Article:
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Most people think of October as “Pinktober”, but did you know it’s also National Bullying Prevention Month? Bullying is a huge issue in the United States today. October is dedicated to uniting communities and bringing awareness to this problem & now is the perfect time to talk to your children about bullying. Gone are the days when bullying solely consisted of having your lunch money swiped, having a “kick me” sign taped to your back, and being tripped in the hallway. Bullying now goes beyond just school and now extends into the cyber world and even kids so brave as to attack others at their own home..their safe place.
Meet The Author
Kathryn Hast has a Master’s of Fine Arts degree in writing and a Master’s degree in Education. She is from York, Pennsylvania, and currently lives in Asheville, North Carolina with her husband and two children. She has one dog named after a Beatles song, and one that barks at the television. Batty Betty is her second published children’s book, following her previous title Otis Grows.
Let’s face it – feeling “different” can be scary. It’s true as a kid, and it can even be true as an adult. In a world that seems to encourage us all to look, talk, think, and act the same and is in a constant state of comparison, how can we teach children from a young age that their differences are actually their strengths, not their weaknesses?
It all begins with what we show them and tell them, and a wonderful starting point for this important conversation is the engaging, beautifully illustrated new book Batty Betty by children’s author Kathryn Hast (LuJu Books). What sets this book apart from others in the stack is its storyline – which is purposeful, delightfully whimsical while also tackling tough subjects – as well as its lyrical style. Hast wanted to be sure it was just as fun for both parents and
children to read while illuminating ways to approach and tackle real and often difficult scenarios.
Bullying stems from the all-too-human need to feel included, approved of, loved. And inasmuch as the last three decades have cultivated awareness, resources, and training, it’s difficult to stomp out why it is that people bully others. We will never eradicate the fact that various children need an extra dose of support, that bullying makes them feel confident. However, we can try to minimize the cues they receive from us, the adults around them.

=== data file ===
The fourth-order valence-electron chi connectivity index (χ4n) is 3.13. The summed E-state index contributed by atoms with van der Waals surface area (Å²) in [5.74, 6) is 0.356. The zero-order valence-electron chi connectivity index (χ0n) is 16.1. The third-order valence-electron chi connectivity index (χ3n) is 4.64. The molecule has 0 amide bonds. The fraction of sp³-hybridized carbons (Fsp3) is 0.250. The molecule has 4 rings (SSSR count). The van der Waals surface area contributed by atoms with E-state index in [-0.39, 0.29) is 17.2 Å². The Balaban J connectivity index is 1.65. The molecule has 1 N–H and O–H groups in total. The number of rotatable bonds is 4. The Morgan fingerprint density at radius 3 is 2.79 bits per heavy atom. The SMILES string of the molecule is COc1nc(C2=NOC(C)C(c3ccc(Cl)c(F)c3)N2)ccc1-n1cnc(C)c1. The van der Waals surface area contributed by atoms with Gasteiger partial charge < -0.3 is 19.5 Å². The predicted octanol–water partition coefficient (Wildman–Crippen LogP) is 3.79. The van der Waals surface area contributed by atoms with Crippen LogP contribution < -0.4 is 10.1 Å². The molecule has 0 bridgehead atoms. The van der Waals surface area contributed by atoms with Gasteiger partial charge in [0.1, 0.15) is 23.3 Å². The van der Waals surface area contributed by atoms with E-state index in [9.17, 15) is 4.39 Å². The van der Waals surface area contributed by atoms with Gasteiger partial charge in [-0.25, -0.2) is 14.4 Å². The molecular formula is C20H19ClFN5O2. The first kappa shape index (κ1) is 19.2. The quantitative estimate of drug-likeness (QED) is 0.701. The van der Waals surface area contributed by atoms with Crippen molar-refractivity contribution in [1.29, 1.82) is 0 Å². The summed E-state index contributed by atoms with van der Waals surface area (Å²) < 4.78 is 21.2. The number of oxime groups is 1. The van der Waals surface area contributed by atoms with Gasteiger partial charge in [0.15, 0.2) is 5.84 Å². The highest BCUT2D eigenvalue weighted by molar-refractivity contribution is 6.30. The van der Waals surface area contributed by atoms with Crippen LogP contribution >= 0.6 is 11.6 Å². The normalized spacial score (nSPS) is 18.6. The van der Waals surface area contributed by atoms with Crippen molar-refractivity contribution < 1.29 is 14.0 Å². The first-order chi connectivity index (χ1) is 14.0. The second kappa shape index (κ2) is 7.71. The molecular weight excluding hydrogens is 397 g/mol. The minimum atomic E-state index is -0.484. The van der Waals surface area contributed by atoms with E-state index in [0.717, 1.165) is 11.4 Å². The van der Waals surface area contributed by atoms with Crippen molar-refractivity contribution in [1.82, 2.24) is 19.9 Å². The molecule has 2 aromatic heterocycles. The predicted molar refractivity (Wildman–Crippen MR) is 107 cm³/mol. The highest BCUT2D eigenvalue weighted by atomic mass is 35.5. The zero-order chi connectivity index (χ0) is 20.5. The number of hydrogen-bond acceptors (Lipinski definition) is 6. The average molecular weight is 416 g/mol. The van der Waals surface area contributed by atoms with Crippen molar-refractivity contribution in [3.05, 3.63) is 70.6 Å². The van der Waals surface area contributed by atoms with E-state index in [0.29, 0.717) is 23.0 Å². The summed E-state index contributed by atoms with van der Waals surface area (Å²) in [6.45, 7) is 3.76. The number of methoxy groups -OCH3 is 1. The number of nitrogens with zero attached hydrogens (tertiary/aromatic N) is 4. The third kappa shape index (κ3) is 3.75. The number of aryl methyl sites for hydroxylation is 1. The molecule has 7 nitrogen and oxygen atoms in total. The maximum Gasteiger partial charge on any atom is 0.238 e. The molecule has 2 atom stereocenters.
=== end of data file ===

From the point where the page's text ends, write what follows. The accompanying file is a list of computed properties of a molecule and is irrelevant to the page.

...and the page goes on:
Bullying is a learned behavior. There are adult bullies of every size and stature, even now in 2017. Perhaps especially now, the rest of us must stretch ourselves, to appear bigger, wiser, and kinder. What follows is a brief list of Dos and Don’ts, coupled with some anecdotal lessons I’ve learned, as I try—like so many others—to shape my own children’s growth.
Tips From Kathryn Hast On Bullying
Do: Observe Other Children’s Talents
It’s easy to swoon over how well your own kid writes her name or completes a pirouette. But how often do we reflect on the talents of the other kids in their classroom or neighborhood?
“Boy, Darrian collected a lot of acorns today. He’s a pretty good finder, isn’t he?”
Do: Demonstrate Empathy
Similar to the previous point, this suggestion leans more toward acknowledging other people’s suffering. And remember: suffering for kids can be bee sting, a tantrum, a fight. Putting your son or daughter in the shoes of someone who had a bad day will help him or her do the same later, reflexively.
“Why do you think Francisco hit Grayson today? It’s hard to handle angry feelings, isn’t it?”
Do: Allow Imperfections in Yourself
I’m a near-forty, white, frizzy-haired, state employee who dances exactly like what you would expect. And although my moves invariably cause my husband to chuckle (knee-slap, whatever), I still get down something fierce to James Brown or De La Soul.
“Why did you say I’m sorry to that driver, Mommy?”
“Because it was my fault for pulling out in front of him. I wasn’t paying attention. I need to work on that.”
Don’t: Ignore Bullying When You See it
Perhaps most importantly, we need to acknowledge the sin for what it is when we see it. But consider the four points prior to this. We should never avoid discussing an example of bullying. We should name it, but we should also frame it. Because more love, albeit amorphous, is the only true solution to bullies in the first place. Contextualize the situation, as best as you can guess, and help your son or daughter recognize it for what it is: namely, unwelcome.